<em>Madonna making her acceptance speech for Woman of The Year at Billboard Women In Music on November 9th Courtesy of Nicholas HuntGetty Images for Billboard Magazine<em>

Fresh off of hosting the most talked about event at Art Basel Miami last week, Madonna shocked again, but this time it was her words, not her wild stage antics, that put her in the spotlight. On November 9th, at Billboard’s Women In Music event she showcased a side of herself that was more raw than even her most scandalous nude photos. The singer was awarded  the Woman of the Year award and her acceptance speech blew everyone away for it’s candid discussion of what it means to be a women in the entertainment world and beyond.

Madonna almost seems impenetrable in the face of criticism – no one walks over the queen of pop! However her her speech painted a different story and shed a much needed light on sexism and survival in the music industry. While accepting the award she told the audience “I stand before you as a doormat. Oh, I mean, as a female entertainer. Thank you for acknowledging my ability to continue my career for 34 years in the face of blatant sexism and misogyny and constant bullying and relentless abuse.”

The singer continued to describe the double standards she encountered in the music industry and offered a prime example in recently deceased legends David Bowie and Prince, the industry’s favorite gender-benders. “My real muse was David Bowie. He embodied male and female spirit and that suited me just fine. He made me think there were no rules. But I was wrong. There are no rules — if you’re a boy. There are rules if you’re a girl,If you’re a girl, you have to play the game.”

<em>Pages from Madonnas book Sex When it was first published the singer faced extreme backlash from men and women<em>

Speaking on the harsh criticism surrounding the debut of her Erotica album and Sex book she said, “I was called a whore and a witch. One headline compared me to Satan. I said, ‘Wait a minute, isn’t Prince running around with fishnets and high heels and lipstick with his butt hanging out?’ Yes, he was. But he was a man…This was the first time I truly understood women do not have the same freedom as men…You’re allowed to be pretty and cute and sexy. But don’t act too smart. Don’t have an opinion that’s out of line with the status quo. You are allowed to be objectified by men and dress like a slut, but don’t own your sluttiness. And do not, I repeat do not, share your own sexual fantasies with the world.”

The singer also spoke of Prince and Bowie as she touched on the theme of survival, saying “I think the most controversial thing I have ever done is to stick around,” she explained. “Michael is gone. Tupac is gone. Prince is gone. Whitney is gone. Amy Winehouse is gone. David Bowie is gone. But I’m still standing. I’m one of the lucky ones and every day I count my blessings.”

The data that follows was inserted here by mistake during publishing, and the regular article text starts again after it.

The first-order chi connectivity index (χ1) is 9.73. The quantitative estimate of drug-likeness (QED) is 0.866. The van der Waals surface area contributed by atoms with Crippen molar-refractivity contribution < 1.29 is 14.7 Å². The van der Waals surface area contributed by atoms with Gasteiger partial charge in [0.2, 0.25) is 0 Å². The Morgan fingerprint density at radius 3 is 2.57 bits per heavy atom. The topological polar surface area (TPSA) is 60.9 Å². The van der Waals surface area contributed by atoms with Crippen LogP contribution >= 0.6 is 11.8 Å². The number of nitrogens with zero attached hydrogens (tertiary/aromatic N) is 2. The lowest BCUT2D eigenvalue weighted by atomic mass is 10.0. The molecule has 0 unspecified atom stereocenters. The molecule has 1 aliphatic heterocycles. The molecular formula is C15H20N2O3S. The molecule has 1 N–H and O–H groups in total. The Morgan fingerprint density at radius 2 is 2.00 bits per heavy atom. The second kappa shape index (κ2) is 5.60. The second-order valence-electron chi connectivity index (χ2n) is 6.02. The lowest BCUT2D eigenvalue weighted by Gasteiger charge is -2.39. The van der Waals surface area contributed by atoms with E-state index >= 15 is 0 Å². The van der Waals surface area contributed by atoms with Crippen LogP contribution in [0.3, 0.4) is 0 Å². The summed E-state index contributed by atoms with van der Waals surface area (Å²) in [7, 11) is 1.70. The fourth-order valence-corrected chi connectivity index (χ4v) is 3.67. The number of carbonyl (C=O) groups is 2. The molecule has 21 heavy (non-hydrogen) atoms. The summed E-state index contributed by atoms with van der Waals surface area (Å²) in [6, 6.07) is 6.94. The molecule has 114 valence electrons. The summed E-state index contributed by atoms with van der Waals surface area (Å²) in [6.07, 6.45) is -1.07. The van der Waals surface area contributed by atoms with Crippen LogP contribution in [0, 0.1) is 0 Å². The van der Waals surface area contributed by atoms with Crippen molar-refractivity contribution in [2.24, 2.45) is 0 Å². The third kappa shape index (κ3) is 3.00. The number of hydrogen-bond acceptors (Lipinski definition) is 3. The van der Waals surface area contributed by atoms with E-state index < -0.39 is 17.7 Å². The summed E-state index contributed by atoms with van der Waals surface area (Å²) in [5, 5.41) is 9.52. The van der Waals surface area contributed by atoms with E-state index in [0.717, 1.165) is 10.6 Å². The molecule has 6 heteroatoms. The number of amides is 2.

Her mention of the departed legends wasn’t the only part of her speech that highlighted the importance of endurance in the face of hardship. Speaking of her early career, the singer described her life the first year that she lived in NYC. “It was 1979 and New York was a very scary place. In the first year I was held at gunpoint, raped on a rooftop with a knife digging into my throat and I had my apartment broken into and robbed so many times I stopped locking the door. In the years that followed, I lost almost every friend I had to AIDS or drugs or gunshots.”

Madonna’s speech concluded by highlighting a sentiment that has becoming increasingly urgent in our post-election age. Solidarity is key. The new wave of feminism must be all inclusive and supportive, it must stand in contrast to the way she was treated in the past by females who derided her unbridled sexuality. Speaking of former experiences she admitted, “I remember wishing I had a female peer I could look to for support. Camille Paglia, the famous feminist writer, said I set women back by objectifying myself sexually. So I thought, ‘oh, if you’re a feminist, you don’t have sexuality, you deny it.’ So I said ‘fuck it. I’m a different kind of feminist. I’m a bad feminist.'”

In the face of social retrograde and advancing misogyny, women of all persuasions need to be band together if feminism and human rights are to progress. Take it from the one and only, Queen of Pop:

“What I would like to say to all women here today is this: Women have been so oppressed for so long they believe what men have to say about them. They believe they have to back a man to get the job done. And there are some very good men worth backing, but not because they’re men — because they’re worthy. As women, we have to start appreciating our own worth and each other’s worth. Seek out strong women to befriend, to align yourself with, to learn from, to collaborate with, to be inspired by, to support, and enlightened by… -Madonna

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